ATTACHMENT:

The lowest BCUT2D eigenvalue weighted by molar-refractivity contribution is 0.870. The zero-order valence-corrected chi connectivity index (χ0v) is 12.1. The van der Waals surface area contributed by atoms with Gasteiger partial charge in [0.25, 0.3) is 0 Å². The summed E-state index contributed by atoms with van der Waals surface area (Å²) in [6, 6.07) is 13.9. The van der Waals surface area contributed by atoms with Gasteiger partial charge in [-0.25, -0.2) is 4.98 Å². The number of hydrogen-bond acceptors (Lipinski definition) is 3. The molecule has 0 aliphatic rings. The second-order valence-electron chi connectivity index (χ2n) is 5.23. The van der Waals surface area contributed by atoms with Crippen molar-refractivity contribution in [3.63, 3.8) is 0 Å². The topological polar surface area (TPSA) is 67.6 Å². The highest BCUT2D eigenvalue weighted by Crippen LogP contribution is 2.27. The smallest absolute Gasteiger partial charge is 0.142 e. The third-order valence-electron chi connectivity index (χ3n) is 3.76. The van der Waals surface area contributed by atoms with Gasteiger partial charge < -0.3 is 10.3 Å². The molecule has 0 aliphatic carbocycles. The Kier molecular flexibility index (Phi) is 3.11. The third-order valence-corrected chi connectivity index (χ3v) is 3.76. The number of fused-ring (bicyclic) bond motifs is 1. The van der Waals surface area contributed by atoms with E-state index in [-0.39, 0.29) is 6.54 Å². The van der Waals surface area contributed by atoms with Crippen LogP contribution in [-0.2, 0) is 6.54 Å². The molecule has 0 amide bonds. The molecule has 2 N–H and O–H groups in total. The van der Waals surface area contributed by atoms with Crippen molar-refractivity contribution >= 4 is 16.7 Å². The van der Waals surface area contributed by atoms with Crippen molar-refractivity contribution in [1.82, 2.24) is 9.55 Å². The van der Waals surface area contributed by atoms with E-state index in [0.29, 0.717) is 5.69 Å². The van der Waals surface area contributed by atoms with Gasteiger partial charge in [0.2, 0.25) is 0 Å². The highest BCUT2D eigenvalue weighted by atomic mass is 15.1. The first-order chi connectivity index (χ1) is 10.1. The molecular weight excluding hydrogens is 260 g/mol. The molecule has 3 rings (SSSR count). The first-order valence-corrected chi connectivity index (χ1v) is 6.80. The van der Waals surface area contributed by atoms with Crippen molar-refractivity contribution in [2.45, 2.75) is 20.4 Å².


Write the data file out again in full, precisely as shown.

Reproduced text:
The lowest BCUT2D eigenvalue weighted by molar-refractivity contribution is 0.870. The zero-order valence-corrected chi connectivity index (χ0v) is 12.1. The van der Waals surface area contributed by atoms with Gasteiger partial charge in [0.25, 0.3) is 0 Å². The summed E-state index contributed by atoms with van der Waals surface area (Å²) in [6, 6.07) is 13.9. The van der Waals surface area contributed by atoms with Gasteiger partial charge in [-0.25, -0.2) is 4.98 Å². The number of hydrogen-bond acceptors (Lipinski definition) is 3. The molecule has 0 aliphatic rings. The second-order valence-electron chi connectivity index (χ2n) is 5.23. The van der Waals surface area contributed by atoms with Crippen molar-refractivity contribution in [3.63, 3.8) is 0 Å². The topological polar surface area (TPSA) is 67.6 Å². The highest BCUT2D eigenvalue weighted by Crippen LogP contribution is 2.27. The smallest absolute Gasteiger partial charge is 0.142 e. The third-order valence-electron chi connectivity index (χ3n) is 3.76. The van der Waals surface area contributed by atoms with Gasteiger partial charge < -0.3 is 10.3 Å². The molecule has 0 aliphatic carbocycles. The Kier molecular flexibility index (Phi) is 3.11. The third-order valence-corrected chi connectivity index (χ3v) is 3.76. The number of fused-ring (bicyclic) bond motifs is 1. The van der Waals surface area contributed by atoms with E-state index in [-0.39, 0.29) is 6.54 Å². The van der Waals surface area contributed by atoms with Crippen LogP contribution in [-0.2, 0) is 6.54 Å². The molecule has 0 amide bonds. The molecule has 2 N–H and O–H groups in total. The van der Waals surface area contributed by atoms with Crippen molar-refractivity contribution >= 4 is 16.7 Å². The van der Waals surface area contributed by atoms with Crippen molar-refractivity contribution in [1.82, 2.24) is 9.55 Å². The van der Waals surface area contributed by atoms with E-state index in [0.29, 0.717) is 5.69 Å². The van der Waals surface area contributed by atoms with Gasteiger partial charge in [0.2, 0.25) is 0 Å². The highest BCUT2D eigenvalue weighted by atomic mass is 15.1. The first-order chi connectivity index (χ1) is 10.1. The molecular weight excluding hydrogens is 260 g/mol. The molecule has 3 rings (SSSR count). The first-order valence-corrected chi connectivity index (χ1v) is 6.80. The van der Waals surface area contributed by atoms with Crippen molar-refractivity contribution in [2.45, 2.75) is 20.4 Å².